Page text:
Here’s a really in depth behind the scenes look at an aspect of photography and cinematography that we rarely get to experience. As part of their 100th anniversary, Universal Studios gave the iconic 70’s film (that’s given sharks everywhere a bad rap) a breath of fresh air. The mini documentary is pretty interesting as it walks you through the entire remastering process from start to finish.
The original reel, which was shot on 35mm film, had suffered some damage throughout the years and would need to be repaired. They used a wet transfer film gate to repair the scratches, which essentially scanned the original negatives while they were wet. It’s actually a really neat process and you can see more of it in the 8:30 minute mini-doc below. You’ll also be treated to a peak at the digital editing process, along with some before and after shots which are pretty astounding.
Out of everything I’ve learned when it comes to photography, what strengthened my work the most was watching movies. Much of how I shoot my pictures today came from observing and comparing different directors and cinematographers. It’s why I started writing about film at all here in the first place – We’re not No Film School, but it’s still never a bad thing to learn from a good looking movie. Most of us are familiar with the concepts covering film direction and cinematography in general – but considering this is at heart a “DIY” blog, I thought it’d be cool to give a visual presentation on just how much both factor into the end result of a film. So let’s compare two relatively recent films that adapt the same source material: Stieg Larsson’s The Girl with the Dragon Tattoo.
Kids reacting to stuff that didn’t exist anymore when they were born is hilarious. TheFineBros recently let kids react to an old-school point-and-shoot film camera, the final video is incredibly funny but see for yourself:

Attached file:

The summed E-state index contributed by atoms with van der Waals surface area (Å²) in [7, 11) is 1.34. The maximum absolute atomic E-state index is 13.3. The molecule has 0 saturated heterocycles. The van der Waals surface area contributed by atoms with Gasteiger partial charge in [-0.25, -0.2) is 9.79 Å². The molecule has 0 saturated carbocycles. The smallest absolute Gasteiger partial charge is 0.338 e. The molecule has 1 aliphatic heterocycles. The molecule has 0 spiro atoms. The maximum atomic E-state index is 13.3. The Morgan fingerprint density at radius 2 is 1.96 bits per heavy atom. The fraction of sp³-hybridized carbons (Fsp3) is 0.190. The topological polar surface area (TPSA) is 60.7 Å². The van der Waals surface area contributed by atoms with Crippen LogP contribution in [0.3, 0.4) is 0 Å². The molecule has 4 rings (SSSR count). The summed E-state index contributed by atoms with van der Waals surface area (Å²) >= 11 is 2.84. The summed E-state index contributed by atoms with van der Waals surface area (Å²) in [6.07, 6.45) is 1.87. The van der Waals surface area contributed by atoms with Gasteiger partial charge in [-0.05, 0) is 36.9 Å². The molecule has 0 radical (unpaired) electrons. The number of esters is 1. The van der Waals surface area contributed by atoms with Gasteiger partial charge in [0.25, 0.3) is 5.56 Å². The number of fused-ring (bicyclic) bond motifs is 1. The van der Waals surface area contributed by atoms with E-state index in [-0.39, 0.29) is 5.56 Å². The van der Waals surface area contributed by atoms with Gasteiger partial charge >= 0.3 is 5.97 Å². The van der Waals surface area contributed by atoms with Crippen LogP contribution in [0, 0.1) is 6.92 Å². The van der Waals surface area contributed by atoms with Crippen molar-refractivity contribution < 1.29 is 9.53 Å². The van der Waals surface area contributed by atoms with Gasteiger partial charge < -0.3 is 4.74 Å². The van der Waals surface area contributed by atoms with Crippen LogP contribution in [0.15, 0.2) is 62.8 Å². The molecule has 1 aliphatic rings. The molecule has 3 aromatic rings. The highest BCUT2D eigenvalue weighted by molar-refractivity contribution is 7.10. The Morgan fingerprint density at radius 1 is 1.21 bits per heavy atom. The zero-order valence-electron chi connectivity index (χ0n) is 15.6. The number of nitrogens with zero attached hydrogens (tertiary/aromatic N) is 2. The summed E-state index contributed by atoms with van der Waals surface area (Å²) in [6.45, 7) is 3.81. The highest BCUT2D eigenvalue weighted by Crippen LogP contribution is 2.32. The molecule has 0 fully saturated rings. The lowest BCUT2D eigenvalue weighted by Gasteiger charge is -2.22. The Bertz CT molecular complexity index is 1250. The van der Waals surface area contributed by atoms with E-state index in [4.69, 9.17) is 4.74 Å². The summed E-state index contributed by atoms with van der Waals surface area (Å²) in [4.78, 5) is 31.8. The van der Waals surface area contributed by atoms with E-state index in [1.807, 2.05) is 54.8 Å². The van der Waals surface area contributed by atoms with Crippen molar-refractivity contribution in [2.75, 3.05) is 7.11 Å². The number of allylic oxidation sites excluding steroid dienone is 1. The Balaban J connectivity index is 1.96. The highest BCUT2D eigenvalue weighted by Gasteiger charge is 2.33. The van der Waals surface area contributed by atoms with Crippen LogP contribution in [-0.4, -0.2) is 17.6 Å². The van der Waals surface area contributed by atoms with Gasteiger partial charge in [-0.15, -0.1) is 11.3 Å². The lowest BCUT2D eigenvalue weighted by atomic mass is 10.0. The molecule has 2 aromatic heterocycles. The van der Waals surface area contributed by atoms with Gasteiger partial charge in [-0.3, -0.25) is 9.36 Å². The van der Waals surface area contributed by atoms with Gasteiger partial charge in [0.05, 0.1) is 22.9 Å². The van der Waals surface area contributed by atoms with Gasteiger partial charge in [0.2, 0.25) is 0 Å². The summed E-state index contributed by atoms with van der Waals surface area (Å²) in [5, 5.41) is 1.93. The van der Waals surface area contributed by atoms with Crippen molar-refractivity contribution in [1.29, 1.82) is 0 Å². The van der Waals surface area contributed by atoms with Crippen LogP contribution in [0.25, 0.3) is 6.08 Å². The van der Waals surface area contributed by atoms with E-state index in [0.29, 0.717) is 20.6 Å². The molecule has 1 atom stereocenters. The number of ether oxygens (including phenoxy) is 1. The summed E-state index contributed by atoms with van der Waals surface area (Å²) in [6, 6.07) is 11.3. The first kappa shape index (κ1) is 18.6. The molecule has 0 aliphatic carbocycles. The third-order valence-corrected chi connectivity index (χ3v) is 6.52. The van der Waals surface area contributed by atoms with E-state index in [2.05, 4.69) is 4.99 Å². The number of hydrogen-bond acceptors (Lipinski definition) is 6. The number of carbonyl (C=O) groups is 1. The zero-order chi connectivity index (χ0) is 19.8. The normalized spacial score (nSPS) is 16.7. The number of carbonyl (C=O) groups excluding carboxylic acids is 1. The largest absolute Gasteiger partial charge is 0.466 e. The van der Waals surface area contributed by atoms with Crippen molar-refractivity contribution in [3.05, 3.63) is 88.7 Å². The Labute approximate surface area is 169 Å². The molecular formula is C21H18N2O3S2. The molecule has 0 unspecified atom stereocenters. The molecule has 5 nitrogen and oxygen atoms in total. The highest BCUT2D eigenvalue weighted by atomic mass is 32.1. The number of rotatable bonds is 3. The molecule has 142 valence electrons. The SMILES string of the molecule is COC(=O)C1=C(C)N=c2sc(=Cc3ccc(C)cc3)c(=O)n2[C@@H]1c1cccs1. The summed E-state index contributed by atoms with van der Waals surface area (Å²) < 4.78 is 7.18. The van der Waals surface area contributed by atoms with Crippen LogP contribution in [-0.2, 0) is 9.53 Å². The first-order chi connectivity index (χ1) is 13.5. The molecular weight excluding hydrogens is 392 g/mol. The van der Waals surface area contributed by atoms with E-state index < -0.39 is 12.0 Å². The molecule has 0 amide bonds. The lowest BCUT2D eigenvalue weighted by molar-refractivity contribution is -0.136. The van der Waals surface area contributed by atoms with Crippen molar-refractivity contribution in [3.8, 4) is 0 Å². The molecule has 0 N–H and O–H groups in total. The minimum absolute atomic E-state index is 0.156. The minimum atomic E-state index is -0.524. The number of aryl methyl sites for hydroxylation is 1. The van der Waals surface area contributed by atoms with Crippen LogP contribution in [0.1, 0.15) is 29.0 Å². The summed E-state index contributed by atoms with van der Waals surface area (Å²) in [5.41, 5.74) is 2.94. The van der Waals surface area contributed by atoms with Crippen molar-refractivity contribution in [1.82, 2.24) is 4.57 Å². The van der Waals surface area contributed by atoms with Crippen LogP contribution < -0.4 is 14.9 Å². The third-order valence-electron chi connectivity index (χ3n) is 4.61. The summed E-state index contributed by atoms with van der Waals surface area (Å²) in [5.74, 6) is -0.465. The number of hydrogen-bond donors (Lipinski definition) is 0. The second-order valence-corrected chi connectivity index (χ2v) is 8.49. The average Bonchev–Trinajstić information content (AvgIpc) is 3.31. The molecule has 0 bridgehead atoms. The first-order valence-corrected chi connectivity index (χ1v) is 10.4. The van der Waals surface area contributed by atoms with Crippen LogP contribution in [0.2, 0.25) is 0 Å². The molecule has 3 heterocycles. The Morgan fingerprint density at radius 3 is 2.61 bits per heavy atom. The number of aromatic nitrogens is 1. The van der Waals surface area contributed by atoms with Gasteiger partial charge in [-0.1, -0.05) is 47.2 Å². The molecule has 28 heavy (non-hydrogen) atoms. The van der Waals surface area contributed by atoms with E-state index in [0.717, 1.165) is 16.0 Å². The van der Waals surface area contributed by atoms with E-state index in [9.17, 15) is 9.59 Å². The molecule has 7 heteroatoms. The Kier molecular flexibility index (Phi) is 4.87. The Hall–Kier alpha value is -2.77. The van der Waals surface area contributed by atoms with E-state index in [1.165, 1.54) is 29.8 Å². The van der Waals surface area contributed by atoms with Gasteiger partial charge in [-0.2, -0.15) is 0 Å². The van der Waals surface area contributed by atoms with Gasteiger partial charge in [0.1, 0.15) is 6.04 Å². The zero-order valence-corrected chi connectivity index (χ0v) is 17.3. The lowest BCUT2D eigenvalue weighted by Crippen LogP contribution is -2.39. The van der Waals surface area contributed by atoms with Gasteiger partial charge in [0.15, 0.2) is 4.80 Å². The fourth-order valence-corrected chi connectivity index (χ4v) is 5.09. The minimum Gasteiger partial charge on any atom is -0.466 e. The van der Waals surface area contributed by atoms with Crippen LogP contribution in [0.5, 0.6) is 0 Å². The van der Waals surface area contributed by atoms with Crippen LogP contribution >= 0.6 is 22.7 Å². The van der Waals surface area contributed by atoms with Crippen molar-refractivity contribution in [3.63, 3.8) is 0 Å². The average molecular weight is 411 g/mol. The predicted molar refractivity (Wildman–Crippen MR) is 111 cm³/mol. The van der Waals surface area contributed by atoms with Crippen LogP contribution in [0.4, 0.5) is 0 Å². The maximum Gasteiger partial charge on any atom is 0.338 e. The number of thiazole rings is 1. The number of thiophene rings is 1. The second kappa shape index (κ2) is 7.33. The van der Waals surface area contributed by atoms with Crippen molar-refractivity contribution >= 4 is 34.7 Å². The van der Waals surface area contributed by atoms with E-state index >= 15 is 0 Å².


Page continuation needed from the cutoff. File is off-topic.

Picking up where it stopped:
Here are a couple of the best things the kids said in response to the cam:
What happens when you give a pro photographer a Hassleblad 503cx, a single roll of 120 film, and mission to tell the story of Tokyo in just 12 analog frames? Find out in this 18-minute behind the scenes look at the challenge where Mattias Westfalk, Bahag, Yoshiki Suzuki, and Paul del Rosario almost make it look easy. (It’s actually really difficult.)
The project may not sound like much of a challenge, as Westfalk points out in the opening scene, anyone can go out and shoot 12 frames, but to create 12 images worthy of printing is no walk in the park. The ease of digital photography and image storage allows us to fire off as many images as we like until we are happy with what we have, but ask any film photographer about their process, and chances are you’ll hear quite a different approach. Getting 12 usable photos from 12 frames of film takes patience, understanding, and a little talent and skill never hurt anyone, either.[Read More…]
Here’s a quick DIY project that can help you convert your collection of old slide film collection into digital images by Instructables user, barkergk. The project calls for PVC pipe, a smartphone, and a few other items that can be easily sourced and the project itself shouldn’t take up too much of your time making it a great rainy day activity. Let’s get to it![Read More…]